Letters

by

Fifth Estate # 69, December 26, 1968-January 8, 1969

 

Dear Fifth Estate,

Due to a surprising thing to come, I wish to cancel my subscription.

I’m on a heavy cruiser off the DMZ (Vietnam) coast. On 18 Jan. 1969 the ship returns to the United States and I am to be released from active duty.

Upon my return home to Detroit I will again be in the groove. This will enable me to buy the Fifth Estate at my local hangouts. Thus, I won’t need your subscription at my current address.

Your paper was worth every cent and thanks and a great future to a great paper! I’m coming home!

D.S.
USS Canberra

Editors’ Note: Thanks for the nice words and congratulations on your return. We wish all of our servicemen readers a Season’s greetings, peace, and a speedy return home.

To whom it may concern:

In response to Richard Trombley’s letter [FE #67, November 28-December 11, 1968] I would like to say that essentially your message has not changed.

As paradoxical as it may appear, peace and love and violent revolution are not so far removed from one another as Trombley would have us believe. As Che Guevara said, “…the true revolutionary is guided by a great feeling of love. It is impossible to think of a genuine revolutionary lacking this quality.”

As for peace, it cannot be obtained either inwardly or outwardly until conditions exist, social, economic and political, that are conducive to the free development of peoples. Few people can now “do their thing” because of the uptight position the establishment has put them in.

So when you say violent revolution now, it is with the understanding that peace and love will follow.

In the spirit of Che
Marc Standish

P.S. Could you please tell me where I can get in touch with the White Panthers?

Editors’ Note: All inquiries about the White Panther Party should be sent to 1510 Hill St., Ann Arbor, MI 48104. Phone: (313) 769-2017.

To the Editor:

The Fifth Estate has had several articles giving advice on survival during prolonged guerrilla war and its aftermath. I just stumbled on a book in the Detroit Hubbard branch library that gives additional advice.

No time to write a full review, so a few words: it’s The Book of Survival by Anthony Greenbank, $5.95 from Harper & Row, 49 East 33rd St., N.Y. 10016, if your library fails you.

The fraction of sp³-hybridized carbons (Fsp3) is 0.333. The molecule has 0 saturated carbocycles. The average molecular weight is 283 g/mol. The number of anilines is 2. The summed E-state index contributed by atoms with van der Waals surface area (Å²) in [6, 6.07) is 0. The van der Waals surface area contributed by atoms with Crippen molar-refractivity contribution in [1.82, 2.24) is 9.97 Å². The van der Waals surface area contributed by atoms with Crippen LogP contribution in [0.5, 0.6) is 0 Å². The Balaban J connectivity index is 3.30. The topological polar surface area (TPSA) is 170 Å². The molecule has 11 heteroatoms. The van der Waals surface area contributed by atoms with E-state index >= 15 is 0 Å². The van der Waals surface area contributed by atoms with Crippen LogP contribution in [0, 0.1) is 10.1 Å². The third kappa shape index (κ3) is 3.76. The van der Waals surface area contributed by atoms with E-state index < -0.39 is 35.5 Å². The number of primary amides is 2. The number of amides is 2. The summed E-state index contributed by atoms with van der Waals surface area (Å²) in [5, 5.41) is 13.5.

Greenbank calls it a “textbook for non-heroes” and he did not have in mind guerrilla war; much of the book deals with survival in traditional emergencies, like plane and car crashes, cave-ins and capsized boats.

But it also contains tightly written facts on distinguishing edible plants, trapping animals, building shelter, warding off attacks by packs of abandoned dogs, etc. For example, one test for edible plants is “1) Plant must not irritate skin/smell/have milky juice; 2) Bite off small piece; 3) Hold piece inside lower lip for five minutes; 4) Eat this if no soapy/bitter/ burning taste; 5) If no ill effects within ten hours, plant is safe.”

Immediately helpful are such tips as how to fall (say if the pigs are shoving you off a porch), how to keep yourself on top of a panicked crushing mob by bouncing like a buoy on top, and how to ward off an attacking honkie, say at Cobo Hall.

Skip the sections on nuclear war, which seem ironically naive if you’ve seen The War Game or any realistic account of your actual chances of survival. However, the book can be helpful in living through the more difficult phases of even the complete overhaul of the system for which we’re fighting.

Carol Schmidt

Dear Sir:

I have received your paper THE FIFTH ESTATE since you began as a protest against the war. You did an excellent job. I have continued to enjoy your coverage of social problems that exist and the few editorials that you have.

But this is not enough. I get the feeling of being in a quagmire. I sincerely believe that if the MOVEMENT is to accomplish what it started out to do we are going to have to stay on the revolutionary (or if you wish, evolutionary) path.

I think that over-emphasis on sex and sex deviates only preoccupies and deters the oppressed of us who want to work for a change in the economic and social structure. This over-emphasis acts to divert the efforts of the MOVEMENT.

I’m not for stopping sex, don’t misunderstand, but I do believe you are wasting your daylight hours! Isn’t that what the perpetrators of CAPITALISM want you to do?

Religion in this generation has lost its effect as an opiate, so what does the ESTABLISHMENT do, but legalize smut! They don’t care what the opiate is, as long as it works. You can’t dispute that.

Mrs. Evelyn Chaffee
Ft. Lauderdale, Fla.

To the Editors:

Except for your sudden affinity to Scope Magazine, the weirdest thing to appear in the Fifth Estate in some time was John Watson’s defense of the unions at the Detroit News [“The News Gets Ready,” FE #68, December 12-25, 1968].

I can’t imagine a Black man, like Watson, or your paper, coming to the aid of the Teamsters and the other fat-cat “workers” at the News. If nothing else, I’m certain that the high-paid union people at the News can take care of themselves.

However, Watson should be reminded that it is the unions (such as one finds at the News) that have done the most damage to Black workers.

These are the same cats who won’t print the Inner City Voice; who won’t let Blacks in the union; who won’t put up with anything “un-American;” and who probably voted, almost to a man, for George Wallace.

If Watson and the Fifth Estate want to bleed for the “poor workers,” I suggest you get up some morning about 5 am and watch the “slave market” that takes place on Eight Mile Road. It is there that you will see the real workers of this town begging for a chance to dig a ditch.

In short, Watson’s PR work for the unions is the most mindless thing I have ever read.

Thomas Haroldson
Lafayette Plaisance

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